3D printers are coming to Britain. This autumn Selfridges is offering a London-based printing workshop, allowing people to make 3D-printed statuettes of themselves. It's all very exciting, but - like most technology - it has a dark side too and has the potential to kill.
The world is used to identifying the drug war as a US project. A long-time bankroller and cheerleader for punitive drug policies, the United States is typically viewed as a defender of the status quo. But change is in the air in American drug policy.
What really upsets me is so many good people would have given anything to provide Daniel Pelka with a fresh start, a new life with new parents. And a swift and decisive intervention at just the right time would mean he'd still be alive now... Instead, today, we have the grim task of poring through a Serious Case Review laying bare the failures that denied little Daniel this second chance.
It may seem paradoxical but by encouraging the courts to use prison more intelligently, the government might make real strides toward using prison less. And that should be a goal for prison reformers to cheer.
It seemed all the world's newswires went into meltdown this week at the exciting news of a pair of new Apple iPhones soon becoming available. But while Apple continues to command a huge share of the growing smart phone market, it is use of Android phones that continues to expand at the biggest rate.
The four Delhi gang rape convicts are likely to be sentenced to death for raping and killing a 23 year old woman... Hanging the four Delhi rapists might satisfy the conscience of the nation, but it does nothing to improve the lot of women in India.
The Antisocial Behaviour, Crime and Policing Bill poses dangers to civil liberty: freedoms of protest and of association are threatened.
Following the conviction of Magdelena Luczak and Mariusz Krezolek for the murder of four-year-old Daniel Pelka, deputy prime minister Nick Clegg said: "his death should be on all of our consciences." This is not a sentiment likely to be echoed by the media or the general public, who perhaps understandably lay the blame squarely on the professionals whose job it is to protect children. In the media blitz that accompanied the conviction, Mr Clegg and former children's minister Tim Loughton rushed to reassure the public that the government is doing everything possible to "reduce complexity and bureaucracy" in the child protection system, and that deaths like Daniel's are isolated cases. Government spin belies the reality of child protection.
The accused man was found guilty, so in terms of the law the matter is clear - the man's act was unlawful. What matters here is the implied moral judgement about the girl. He was not sent to prison and we know that these types of victims often do not get the justice they deserve.
For most of today's cybercriminals their activities are not a hobby to brag about with mates. What they do is a serious business to them and they employ many of the best 'traditional' business practices mainstream companies use with the goal of making money. Today's cybercriminal gangs are highly professional and motivated.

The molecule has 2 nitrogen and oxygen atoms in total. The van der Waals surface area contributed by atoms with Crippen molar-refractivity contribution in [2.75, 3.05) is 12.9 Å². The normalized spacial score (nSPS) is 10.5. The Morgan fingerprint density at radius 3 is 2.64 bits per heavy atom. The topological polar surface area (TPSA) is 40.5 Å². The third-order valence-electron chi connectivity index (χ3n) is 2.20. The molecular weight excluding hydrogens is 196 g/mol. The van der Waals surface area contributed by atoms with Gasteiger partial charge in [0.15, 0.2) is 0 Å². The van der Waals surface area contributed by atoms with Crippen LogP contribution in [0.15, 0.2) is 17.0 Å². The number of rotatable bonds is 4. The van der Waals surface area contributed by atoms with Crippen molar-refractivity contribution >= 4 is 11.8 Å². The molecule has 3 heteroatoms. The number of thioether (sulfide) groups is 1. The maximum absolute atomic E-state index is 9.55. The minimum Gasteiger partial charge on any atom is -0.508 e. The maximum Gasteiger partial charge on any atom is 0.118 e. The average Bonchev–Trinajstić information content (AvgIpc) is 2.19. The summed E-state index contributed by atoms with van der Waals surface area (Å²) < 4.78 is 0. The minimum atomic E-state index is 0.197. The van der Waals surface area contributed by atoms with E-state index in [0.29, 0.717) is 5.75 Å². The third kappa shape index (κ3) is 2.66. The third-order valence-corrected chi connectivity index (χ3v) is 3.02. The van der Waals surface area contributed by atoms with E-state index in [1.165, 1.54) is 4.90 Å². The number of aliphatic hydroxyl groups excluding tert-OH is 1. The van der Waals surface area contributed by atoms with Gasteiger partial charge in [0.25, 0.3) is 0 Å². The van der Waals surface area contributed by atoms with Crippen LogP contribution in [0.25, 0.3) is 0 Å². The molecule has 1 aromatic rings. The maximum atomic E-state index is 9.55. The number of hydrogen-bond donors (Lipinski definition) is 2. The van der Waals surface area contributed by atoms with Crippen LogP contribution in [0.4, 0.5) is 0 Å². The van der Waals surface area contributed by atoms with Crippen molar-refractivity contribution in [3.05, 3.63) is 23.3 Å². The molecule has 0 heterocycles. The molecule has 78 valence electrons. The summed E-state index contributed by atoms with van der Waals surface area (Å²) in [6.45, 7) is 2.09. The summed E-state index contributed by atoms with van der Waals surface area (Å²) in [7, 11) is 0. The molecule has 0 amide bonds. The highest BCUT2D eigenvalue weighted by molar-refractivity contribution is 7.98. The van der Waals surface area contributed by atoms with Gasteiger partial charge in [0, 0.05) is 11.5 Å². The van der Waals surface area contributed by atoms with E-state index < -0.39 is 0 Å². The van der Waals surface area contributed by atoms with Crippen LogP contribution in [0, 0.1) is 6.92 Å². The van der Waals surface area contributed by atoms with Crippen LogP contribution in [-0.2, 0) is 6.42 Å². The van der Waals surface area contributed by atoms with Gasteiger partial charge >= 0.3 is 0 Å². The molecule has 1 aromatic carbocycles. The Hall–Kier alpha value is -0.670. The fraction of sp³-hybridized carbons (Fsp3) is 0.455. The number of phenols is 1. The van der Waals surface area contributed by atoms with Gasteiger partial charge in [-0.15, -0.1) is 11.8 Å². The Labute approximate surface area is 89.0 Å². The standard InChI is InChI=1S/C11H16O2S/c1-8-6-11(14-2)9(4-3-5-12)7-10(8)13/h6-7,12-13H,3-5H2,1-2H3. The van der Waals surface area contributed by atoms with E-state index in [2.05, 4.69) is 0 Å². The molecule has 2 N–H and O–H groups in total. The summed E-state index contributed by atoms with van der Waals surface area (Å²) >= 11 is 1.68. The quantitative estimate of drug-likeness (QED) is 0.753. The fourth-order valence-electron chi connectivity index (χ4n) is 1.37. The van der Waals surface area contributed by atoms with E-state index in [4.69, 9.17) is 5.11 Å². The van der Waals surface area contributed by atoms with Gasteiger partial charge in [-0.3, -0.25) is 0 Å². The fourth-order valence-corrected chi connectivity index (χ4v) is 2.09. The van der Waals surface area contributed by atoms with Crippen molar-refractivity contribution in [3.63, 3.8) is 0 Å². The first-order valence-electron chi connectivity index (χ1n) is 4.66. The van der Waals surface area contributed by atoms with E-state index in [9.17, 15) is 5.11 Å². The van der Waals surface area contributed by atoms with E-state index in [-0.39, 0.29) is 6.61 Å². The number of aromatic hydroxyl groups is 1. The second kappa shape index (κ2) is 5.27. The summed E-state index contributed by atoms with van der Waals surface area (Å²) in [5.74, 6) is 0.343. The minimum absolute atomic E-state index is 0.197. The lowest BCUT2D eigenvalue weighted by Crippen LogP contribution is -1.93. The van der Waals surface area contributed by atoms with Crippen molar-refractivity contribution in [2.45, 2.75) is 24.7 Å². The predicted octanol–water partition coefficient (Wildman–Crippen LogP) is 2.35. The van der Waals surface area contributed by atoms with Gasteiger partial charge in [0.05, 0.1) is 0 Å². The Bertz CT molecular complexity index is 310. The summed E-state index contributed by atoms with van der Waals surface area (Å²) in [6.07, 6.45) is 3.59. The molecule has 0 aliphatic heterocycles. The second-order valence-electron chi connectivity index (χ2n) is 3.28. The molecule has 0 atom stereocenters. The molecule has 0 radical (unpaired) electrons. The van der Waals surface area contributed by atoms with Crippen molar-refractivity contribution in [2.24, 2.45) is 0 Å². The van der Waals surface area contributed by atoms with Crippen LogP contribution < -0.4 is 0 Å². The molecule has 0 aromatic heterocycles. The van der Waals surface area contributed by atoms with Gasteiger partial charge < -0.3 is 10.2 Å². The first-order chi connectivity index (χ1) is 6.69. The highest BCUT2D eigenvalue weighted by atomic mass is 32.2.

Was the Great Train Robbery the beginning of a process which lead to popular TV series such as The Sopranos and Dexter, where hero and villain often appear inverted?
The size of the global organ trafficking industry, which primarily engages in kidney transplants, remains unknown due to its clandestine nature. However, anecdotal evidence shows that it is clearly a multi-million dollar industry.
The government made much capital of the recent figures from the Office For Numbers We Just Made Up concerning crime in this country. They said that there isn't any. All crime has been solved, most criminals have rejoined society as responsible contributors to the public good, and every DJ and soap star is now firmly behind bars.
Social media and smartphone technology has improved to the point that you can pinpoint your exact location to a Facebook status or photo, or add a location to a Tweet, just as easily as you can send the message itself. This is all very well in the world of technology and social media, but not the smartest move if you're on the other side of the world and your house currently lies empty.
Witless fools frequently troll online forums and message boards. Hiding behind a keyboard it's easy for someone to succumb to the belief that they are free to say whatever you to whoever they want. The bully mentality has moved from the playground to the online arena with seemingly no consequences.
They say that crime doesn't pay. I don't know who "they" are in this context but "they" probably couldn't find their face with both hands. Talk to the experts, the people who really know about crime, the ones on the front line, and story is different. If you ask actual criminals, they will tell you that it pays rather handsomely, thank you very much.